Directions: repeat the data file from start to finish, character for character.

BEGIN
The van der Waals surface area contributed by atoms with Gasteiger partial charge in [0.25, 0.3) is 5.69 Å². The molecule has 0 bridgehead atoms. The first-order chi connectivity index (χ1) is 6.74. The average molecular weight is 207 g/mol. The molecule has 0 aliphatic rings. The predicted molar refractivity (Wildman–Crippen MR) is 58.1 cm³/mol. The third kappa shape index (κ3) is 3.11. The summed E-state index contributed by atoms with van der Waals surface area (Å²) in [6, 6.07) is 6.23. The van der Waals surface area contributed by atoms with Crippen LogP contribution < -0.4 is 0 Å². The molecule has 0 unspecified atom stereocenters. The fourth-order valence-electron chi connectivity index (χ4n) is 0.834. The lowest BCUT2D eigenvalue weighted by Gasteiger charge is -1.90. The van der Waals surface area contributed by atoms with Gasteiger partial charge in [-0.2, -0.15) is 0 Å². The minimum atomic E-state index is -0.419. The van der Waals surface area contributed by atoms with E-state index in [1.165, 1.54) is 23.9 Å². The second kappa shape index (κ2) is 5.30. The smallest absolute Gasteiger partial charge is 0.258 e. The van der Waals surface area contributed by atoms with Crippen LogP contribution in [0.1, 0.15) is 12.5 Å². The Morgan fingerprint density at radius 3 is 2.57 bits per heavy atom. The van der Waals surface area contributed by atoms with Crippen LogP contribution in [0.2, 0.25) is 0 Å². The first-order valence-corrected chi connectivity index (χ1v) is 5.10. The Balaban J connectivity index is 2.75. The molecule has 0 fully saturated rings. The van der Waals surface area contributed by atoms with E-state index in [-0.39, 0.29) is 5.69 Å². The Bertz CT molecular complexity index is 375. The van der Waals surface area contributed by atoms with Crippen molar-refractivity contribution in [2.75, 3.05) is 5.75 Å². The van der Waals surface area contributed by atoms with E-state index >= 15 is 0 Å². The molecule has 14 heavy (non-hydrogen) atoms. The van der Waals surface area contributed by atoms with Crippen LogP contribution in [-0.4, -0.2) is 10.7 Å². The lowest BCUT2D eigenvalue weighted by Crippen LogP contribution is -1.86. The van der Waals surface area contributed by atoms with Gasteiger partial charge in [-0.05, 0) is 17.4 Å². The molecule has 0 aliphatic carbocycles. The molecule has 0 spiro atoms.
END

The van der Waals surface area contributed by atoms with Gasteiger partial charge in [0.25, 0.3) is 5.69 Å². The molecule has 0 bridgehead atoms. The first-order chi connectivity index (χ1) is 6.74. The average molecular weight is 207 g/mol. The molecule has 0 aliphatic rings. The predicted molar refractivity (Wildman–Crippen MR) is 58.1 cm³/mol. The third kappa shape index (κ3) is 3.11. The summed E-state index contributed by atoms with van der Waals surface area (Å²) in [6, 6.07) is 6.23. The van der Waals surface area contributed by atoms with Crippen LogP contribution < -0.4 is 0 Å². The molecule has 0 unspecified atom stereocenters. The fourth-order valence-electron chi connectivity index (χ4n) is 0.834. The lowest BCUT2D eigenvalue weighted by Gasteiger charge is -1.90. The van der Waals surface area contributed by atoms with Gasteiger partial charge in [-0.2, -0.15) is 0 Å². The minimum atomic E-state index is -0.419. The van der Waals surface area contributed by atoms with E-state index in [1.165, 1.54) is 23.9 Å². The second kappa shape index (κ2) is 5.30. The smallest absolute Gasteiger partial charge is 0.258 e. The van der Waals surface area contributed by atoms with Crippen LogP contribution in [0.1, 0.15) is 12.5 Å². The Morgan fingerprint density at radius 3 is 2.57 bits per heavy atom. The van der Waals surface area contributed by atoms with Crippen LogP contribution in [0.2, 0.25) is 0 Å². The first-order valence-corrected chi connectivity index (χ1v) is 5.10. The Balaban J connectivity index is 2.75. The molecule has 0 fully saturated rings. The van der Waals surface area contributed by atoms with E-state index in [-0.39, 0.29) is 5.69 Å². The Bertz CT molecular complexity index is 375. The van der Waals surface area contributed by atoms with Crippen molar-refractivity contribution in [2.75, 3.05) is 5.75 Å². The van der Waals surface area contributed by atoms with E-state index >= 15 is 0 Å². The molecule has 14 heavy (non-hydrogen) atoms. The van der Waals surface area contributed by atoms with Crippen LogP contribution in [-0.4, -0.2) is 10.7 Å². The lowest BCUT2D eigenvalue weighted by Crippen LogP contribution is -1.86. The van der Waals surface area contributed by atoms with Gasteiger partial charge in [-0.05, 0) is 17.4 Å². The molecule has 0 aliphatic carbocycles. The molecule has 0 spiro atoms.